Last Updated on May 5, 2015, by eNotes Editorial. Word Count: 1504
Kathy Acker 1948–1997
(Also wrote under pseudonym Black Tarantula) American novelist, short story writer, essayist, critic, librettist, and screenwriter.
The following entry presents an overview of Acker's career through 1997.
A controversial avant-garde writer and cult figure of the punk movement, Kathy Acker is considered among the most significant proponents of radical feminism and the postmodern literary aesthetic. Associated with the discordant, irreverent music of punk rock, Acker's iconoclastic metafiction—a chaotic amalgam of extreme profanity, violence, graphic sex, autobiography, fragmented narrative, and plagiarized texts—rejects conventional morality and traditional modes of literary expression. Her best known works, including Great Expectations (1982), Blood and Guts in High School (1984), and Don Quixote (1986), feature female protagonists whose psychosexual misadventures, involving rape, incest, suicide, and abortion, underscore their individual struggles to discover meaning and identity in deconstructed patriarchal language and sexual masochism. A well-versed literary theorist and sophisticated experimenter, Acker's provocative fiction offers a serious challenge to established literary forms and the possibility of human understanding in a nihilistic, decentered world.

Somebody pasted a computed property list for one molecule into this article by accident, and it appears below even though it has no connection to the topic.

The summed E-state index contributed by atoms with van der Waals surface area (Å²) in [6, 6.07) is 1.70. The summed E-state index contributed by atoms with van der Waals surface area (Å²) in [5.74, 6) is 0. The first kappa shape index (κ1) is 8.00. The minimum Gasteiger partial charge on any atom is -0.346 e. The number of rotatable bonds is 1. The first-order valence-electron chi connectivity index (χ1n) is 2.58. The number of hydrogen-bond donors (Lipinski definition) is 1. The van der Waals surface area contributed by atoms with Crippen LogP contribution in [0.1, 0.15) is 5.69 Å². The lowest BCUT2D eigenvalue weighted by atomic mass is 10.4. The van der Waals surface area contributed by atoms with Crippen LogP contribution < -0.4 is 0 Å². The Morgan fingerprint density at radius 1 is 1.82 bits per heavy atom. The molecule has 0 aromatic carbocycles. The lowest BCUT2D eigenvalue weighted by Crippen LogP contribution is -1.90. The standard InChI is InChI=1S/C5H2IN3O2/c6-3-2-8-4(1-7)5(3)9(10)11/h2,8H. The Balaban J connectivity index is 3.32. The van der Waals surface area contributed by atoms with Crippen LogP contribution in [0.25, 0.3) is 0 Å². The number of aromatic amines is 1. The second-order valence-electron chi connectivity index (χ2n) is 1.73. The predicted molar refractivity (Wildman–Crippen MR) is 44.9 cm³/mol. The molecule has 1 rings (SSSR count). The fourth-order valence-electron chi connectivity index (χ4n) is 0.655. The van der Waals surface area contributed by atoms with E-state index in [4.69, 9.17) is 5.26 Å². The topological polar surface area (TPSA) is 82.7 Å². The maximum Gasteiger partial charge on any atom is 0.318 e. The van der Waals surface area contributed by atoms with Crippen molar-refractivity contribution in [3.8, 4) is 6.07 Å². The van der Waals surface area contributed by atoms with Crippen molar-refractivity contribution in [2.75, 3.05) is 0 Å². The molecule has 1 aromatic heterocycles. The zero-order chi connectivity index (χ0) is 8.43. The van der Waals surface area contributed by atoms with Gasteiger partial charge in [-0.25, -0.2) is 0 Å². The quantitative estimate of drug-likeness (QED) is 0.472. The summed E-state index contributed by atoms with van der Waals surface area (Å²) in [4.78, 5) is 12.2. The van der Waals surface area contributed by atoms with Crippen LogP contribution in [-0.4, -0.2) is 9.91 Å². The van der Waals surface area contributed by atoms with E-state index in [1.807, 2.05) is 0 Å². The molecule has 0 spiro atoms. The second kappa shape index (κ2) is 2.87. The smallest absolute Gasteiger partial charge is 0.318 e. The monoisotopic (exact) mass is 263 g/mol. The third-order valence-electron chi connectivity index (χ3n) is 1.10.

Born in New York City, Acker was raised by her mother and stepfather. Her biological father, whom she never met, abandoned her mother before she was born. Her mother later committed suicide when Acker was thirty. Acker attended Brandeis University and the University of California, San Diego, where she earned a bachelor's degree in 1968. Twice wed—first to Robert Acker in 1966, then to composer Peter Gordon in 1976—and twice divorced, Acker returned to New York during the 1970s to work as a secretary, stripper, and performer in live sex shows and pornographic films while promoting her fiction in small press publications. She began a combined doctoral program in classics and philosophy at the City University of New York and New York University, but left after two years. Her first publication, Politics (1972), is a combination of poetry and prose heavily influenced by the work of William S. Burroughs. The next year, under the pseudonym Black Tarantula, she produced The Childlike Life of the Black Tarantula (1973); an expanded edition of this work appeared in 1975 under the title The Childlike Life of the Black Tarantula by the Black Tarantula. Acker followed with I Dreamt I Was a Nymphomaniac (1974) and three short novels: Florida (1978), a brief satire of the film Key Largo; Kathy Goes to Haiti (1978), which recounts the sexual exploits of a girl visiting Haiti; and The Adult Life of Toulouse Lautrec by Henri Toulouse Lautrec (1978). She won a Pushcart Prize in 1979 for the publication of New York City in 1979 (1979). During the early 1980s, Acker moved to London where she achieved a degree of fame and maintained a steady output of novels including Great Expectations, Blood and Guts in High School, Don Quixote, and Empire of the Senseless (1988)—all among her best-known works. She also collaborated with Peter Gordon to perform her opera libretto, The Birth of the Poet (1985), at the Brooklyn Academy of Music in 1985. A film based on her screenplay, Variety (1985), appeared the same year. Acker republished several short novels in Literal Madness (1988), including Kathy Goes to Haiti, Florida, and My Death My Life by Pier Paolo Pasolini, originally included in the 1984 English version of Blood and Guts in High School. Returning to the United States in the early 1990s, Acker published the novels In Memoriam to Identity (1990), Portrait of an Eye (1992), My Mother (1993), and Pussy, King of the Pirates (1996), which contains reprinted versions of The Childlike Life of the Black Tarantula by the Black Tarantula, I Dreamt I Was a Nymphomaniac, and The Adult Life of Toulouse Lautrec by Henri Toulouse Lautrec. An amateur bodybuilder, tattoo enthusiast, and adjunct professor at the San Francisco Art Institute beginning in 1991, Acker also appeared as a visiting instructor at the University of California at Santa Barbara, the University of California, San Diego, and the University of Idaho in 1994. Shortly before her death, she produced Bodies of Work (1997), a collection of essays, and Eurydice in the Underground (1997), a volume of short fiction. At age fourty-eight, Acker succumbed to breast cancer at an alternative cancer treatment center in Tijuana, Mexico.